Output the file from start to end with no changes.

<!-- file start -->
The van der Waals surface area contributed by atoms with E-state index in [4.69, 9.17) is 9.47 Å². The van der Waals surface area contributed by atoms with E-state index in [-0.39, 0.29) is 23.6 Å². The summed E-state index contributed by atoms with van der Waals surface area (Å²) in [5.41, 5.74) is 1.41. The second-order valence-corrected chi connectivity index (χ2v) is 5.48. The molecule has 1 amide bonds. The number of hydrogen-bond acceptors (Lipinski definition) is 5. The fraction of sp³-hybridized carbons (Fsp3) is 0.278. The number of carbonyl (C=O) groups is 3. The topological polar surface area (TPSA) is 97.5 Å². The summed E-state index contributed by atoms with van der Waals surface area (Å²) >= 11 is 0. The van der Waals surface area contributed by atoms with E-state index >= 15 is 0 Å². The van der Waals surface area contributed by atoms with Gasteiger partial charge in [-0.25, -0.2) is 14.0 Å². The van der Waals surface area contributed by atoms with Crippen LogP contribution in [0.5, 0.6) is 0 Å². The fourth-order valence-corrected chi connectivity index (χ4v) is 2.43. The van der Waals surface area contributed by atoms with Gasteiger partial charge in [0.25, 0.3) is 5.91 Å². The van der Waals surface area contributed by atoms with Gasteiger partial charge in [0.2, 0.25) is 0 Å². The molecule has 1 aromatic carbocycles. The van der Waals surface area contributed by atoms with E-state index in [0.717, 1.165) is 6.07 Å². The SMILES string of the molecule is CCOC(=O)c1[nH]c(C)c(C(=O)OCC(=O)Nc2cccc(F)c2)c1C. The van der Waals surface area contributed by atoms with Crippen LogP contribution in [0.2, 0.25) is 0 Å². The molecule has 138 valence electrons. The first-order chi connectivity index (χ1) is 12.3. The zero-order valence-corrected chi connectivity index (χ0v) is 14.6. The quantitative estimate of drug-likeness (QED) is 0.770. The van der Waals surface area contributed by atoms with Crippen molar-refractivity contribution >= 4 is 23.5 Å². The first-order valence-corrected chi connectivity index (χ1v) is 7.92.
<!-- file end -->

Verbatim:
The van der Waals surface area contributed by atoms with E-state index in [4.69, 9.17) is 9.47 Å². The van der Waals surface area contributed by atoms with E-state index in [-0.39, 0.29) is 23.6 Å². The summed E-state index contributed by atoms with van der Waals surface area (Å²) in [5.41, 5.74) is 1.41. The second-order valence-corrected chi connectivity index (χ2v) is 5.48. The molecule has 1 amide bonds. The number of hydrogen-bond acceptors (Lipinski definition) is 5. The fraction of sp³-hybridized carbons (Fsp3) is 0.278. The number of carbonyl (C=O) groups is 3. The topological polar surface area (TPSA) is 97.5 Å². The summed E-state index contributed by atoms with van der Waals surface area (Å²) >= 11 is 0. The van der Waals surface area contributed by atoms with E-state index >= 15 is 0 Å². The van der Waals surface area contributed by atoms with Gasteiger partial charge in [-0.25, -0.2) is 14.0 Å². The van der Waals surface area contributed by atoms with Crippen LogP contribution in [0.5, 0.6) is 0 Å². The fourth-order valence-corrected chi connectivity index (χ4v) is 2.43. The van der Waals surface area contributed by atoms with Gasteiger partial charge in [0.25, 0.3) is 5.91 Å². The van der Waals surface area contributed by atoms with Gasteiger partial charge in [0.2, 0.25) is 0 Å². The molecule has 1 aromatic carbocycles. The van der Waals surface area contributed by atoms with E-state index in [0.717, 1.165) is 6.07 Å². The SMILES string of the molecule is CCOC(=O)c1[nH]c(C)c(C(=O)OCC(=O)Nc2cccc(F)c2)c1C. The van der Waals surface area contributed by atoms with Crippen LogP contribution in [0.2, 0.25) is 0 Å². The molecule has 138 valence electrons. The first-order chi connectivity index (χ1) is 12.3. The zero-order valence-corrected chi connectivity index (χ0v) is 14.6. The quantitative estimate of drug-likeness (QED) is 0.770. The van der Waals surface area contributed by atoms with Crippen molar-refractivity contribution >= 4 is 23.5 Å². The first-order valence-corrected chi connectivity index (χ1v) is 7.92.